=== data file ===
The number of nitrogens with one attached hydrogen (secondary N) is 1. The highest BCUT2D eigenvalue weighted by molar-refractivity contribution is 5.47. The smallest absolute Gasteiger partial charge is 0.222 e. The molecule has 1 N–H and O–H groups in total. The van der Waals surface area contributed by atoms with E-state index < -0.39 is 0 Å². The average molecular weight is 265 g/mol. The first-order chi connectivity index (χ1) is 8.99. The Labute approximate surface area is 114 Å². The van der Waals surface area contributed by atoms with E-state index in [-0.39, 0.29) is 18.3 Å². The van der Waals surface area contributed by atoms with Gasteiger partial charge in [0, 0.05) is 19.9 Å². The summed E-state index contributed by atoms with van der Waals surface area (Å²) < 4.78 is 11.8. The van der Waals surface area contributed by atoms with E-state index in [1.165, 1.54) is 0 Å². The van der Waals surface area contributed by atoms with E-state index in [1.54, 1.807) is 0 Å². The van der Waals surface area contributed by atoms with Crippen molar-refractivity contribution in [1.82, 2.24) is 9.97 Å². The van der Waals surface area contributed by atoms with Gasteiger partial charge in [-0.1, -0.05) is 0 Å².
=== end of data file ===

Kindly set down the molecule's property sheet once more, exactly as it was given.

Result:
The number of nitrogens with one attached hydrogen (secondary N) is 1. The highest BCUT2D eigenvalue weighted by molar-refractivity contribution is 5.47. The smallest absolute Gasteiger partial charge is 0.222 e. The molecule has 1 N–H and O–H groups in total. The van der Waals surface area contributed by atoms with E-state index < -0.39 is 0 Å². The average molecular weight is 265 g/mol. The first-order chi connectivity index (χ1) is 8.99. The Labute approximate surface area is 114 Å². The van der Waals surface area contributed by atoms with E-state index in [-0.39, 0.29) is 18.3 Å². The van der Waals surface area contributed by atoms with Gasteiger partial charge in [0, 0.05) is 19.9 Å². The summed E-state index contributed by atoms with van der Waals surface area (Å²) < 4.78 is 11.8. The van der Waals surface area contributed by atoms with E-state index in [1.165, 1.54) is 0 Å². The van der Waals surface area contributed by atoms with E-state index in [1.54, 1.807) is 0 Å². The van der Waals surface area contributed by atoms with Crippen molar-refractivity contribution in [1.82, 2.24) is 9.97 Å². The van der Waals surface area contributed by atoms with Gasteiger partial charge in [-0.1, -0.05) is 0 Å².